5 key moments in DUI suspect’s trial in deaths of Las Vegas teens
Monday marked the final day of testimony in the murder trial against DUI suspect Bani Duarte. Here are five key moments of the trial.
SANTA ANA, Calif. — Closing arguments and jury deliberation were set to begin Tuesday in the case against Bani Duarte, the suspected DUI driver who caused a fiery crash last year in Huntington Beach that killed three Las Vegas teens.
Duarte, 29, has pleaded not guilty to three counts of second-degree murder and one count of driving under the influence of alcohol causing bodily injury in connection with the March 29, 2018, crash on Pacific Coast Highway. She faces 51 years to life in prison if convicted on all counts.
Centennial High School students Dylan Mack, 18, Brooke Hawley, 17, and Albert “A.J.” Rossi, 17, were in Huntington Beach for spring break when they were killed. A fourth student, Alexis Vargas, survived but was hospitalized with a concussion and burns.
The teens were stopped at a red light on Pacific Coast Highway, at the intersection with Magnolia Street, when Duarte’s speeding Hyundai Sonata slammed into the back of their car. The Toyota was pushed through the intersection and into a pole before bursting into flames.
Ahead of closing arguments, here are five key moments of the trial, which began on Sept. 23:
Defense concedes DUI claims
Last week during opening statements, Duarte’s attorney, Justin Glenn, conceded that prosecutors have enough evidence to prove his client was driving drunk at the time of the crash.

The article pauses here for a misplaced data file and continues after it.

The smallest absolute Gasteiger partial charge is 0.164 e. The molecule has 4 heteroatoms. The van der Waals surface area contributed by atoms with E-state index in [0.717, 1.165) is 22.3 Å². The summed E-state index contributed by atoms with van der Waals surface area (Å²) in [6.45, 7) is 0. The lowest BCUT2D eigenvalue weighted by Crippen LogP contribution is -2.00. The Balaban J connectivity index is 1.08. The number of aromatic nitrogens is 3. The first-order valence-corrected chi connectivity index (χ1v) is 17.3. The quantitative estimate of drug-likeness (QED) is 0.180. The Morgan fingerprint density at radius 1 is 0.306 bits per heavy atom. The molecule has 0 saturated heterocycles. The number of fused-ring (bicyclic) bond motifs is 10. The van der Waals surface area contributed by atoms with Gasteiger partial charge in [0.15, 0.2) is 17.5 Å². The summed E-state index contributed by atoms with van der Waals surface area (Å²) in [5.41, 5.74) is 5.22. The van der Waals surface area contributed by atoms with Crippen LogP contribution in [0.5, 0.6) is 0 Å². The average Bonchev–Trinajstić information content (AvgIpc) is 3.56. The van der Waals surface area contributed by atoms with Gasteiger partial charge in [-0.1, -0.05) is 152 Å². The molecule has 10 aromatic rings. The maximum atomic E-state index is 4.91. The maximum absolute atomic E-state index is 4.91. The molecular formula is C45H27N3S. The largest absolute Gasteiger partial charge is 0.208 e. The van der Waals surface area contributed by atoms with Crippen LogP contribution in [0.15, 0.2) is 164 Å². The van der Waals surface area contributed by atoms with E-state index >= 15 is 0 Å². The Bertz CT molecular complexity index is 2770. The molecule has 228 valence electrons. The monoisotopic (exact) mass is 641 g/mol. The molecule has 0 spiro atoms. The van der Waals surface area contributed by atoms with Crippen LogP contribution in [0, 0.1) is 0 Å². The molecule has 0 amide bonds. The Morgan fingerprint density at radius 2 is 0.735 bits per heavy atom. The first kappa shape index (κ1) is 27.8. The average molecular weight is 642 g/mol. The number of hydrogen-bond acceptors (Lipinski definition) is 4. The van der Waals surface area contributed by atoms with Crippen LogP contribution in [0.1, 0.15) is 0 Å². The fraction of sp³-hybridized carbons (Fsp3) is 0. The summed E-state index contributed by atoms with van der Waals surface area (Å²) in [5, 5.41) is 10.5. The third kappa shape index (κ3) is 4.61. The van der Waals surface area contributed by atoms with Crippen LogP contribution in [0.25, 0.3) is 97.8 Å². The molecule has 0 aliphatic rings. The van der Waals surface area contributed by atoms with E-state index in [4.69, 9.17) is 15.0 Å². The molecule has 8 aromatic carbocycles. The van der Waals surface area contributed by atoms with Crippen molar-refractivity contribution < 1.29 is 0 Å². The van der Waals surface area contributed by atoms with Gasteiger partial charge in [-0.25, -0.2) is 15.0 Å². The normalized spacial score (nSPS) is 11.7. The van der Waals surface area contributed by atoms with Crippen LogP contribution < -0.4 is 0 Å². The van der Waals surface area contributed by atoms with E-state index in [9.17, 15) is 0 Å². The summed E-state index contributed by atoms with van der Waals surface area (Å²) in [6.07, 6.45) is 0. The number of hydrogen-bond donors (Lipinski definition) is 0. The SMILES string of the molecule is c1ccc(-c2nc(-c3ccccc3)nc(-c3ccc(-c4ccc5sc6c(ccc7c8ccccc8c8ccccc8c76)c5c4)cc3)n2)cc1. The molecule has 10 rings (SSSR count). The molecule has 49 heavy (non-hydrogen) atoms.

“You’re going to hear that these four innocent people were sitting at a red light, obeying all traffic laws, when,” Glenn told jurors, snapping his fingers, “they were taken away from their families. That is not in question.”
But, he said, prosecutors will not be able to prove that her crimes amounted to murder because, after Duarte was arrested on suspicion of misdemeanor DUI in June 2016, officers failed to give her a formal warning required in California known as a Watson advisement.
The warning would have informed Duarte that if she went on to kill someone while driving under the influence, she would not be able to claim that she did not understand the consequences, including facing a second-degree murder charge.
‘Did someone just die?’: Crash aftermath caught on body camera
On Day 1 of testimony, a roughly hourlong video captured by Huntington Beach police officer Daniel Kim’s body camera was presented. Kim was one of the first officers to arrive at the scene at Pacific Coast Highway and Magnolia Street.
At the beginning of the video, Duarte, still sitting inside her vehicle and seemingly unaware of the severity of the crash, asked the officer, “Did someone just die? What happened?”
Another officer then stepped in to conduct a field sobriety test, which Duarte ultimately refused to take. Throughout the video, Duarte was at times cooperative and at other times appeared to be combative and confused by the officer’s instructions and questions.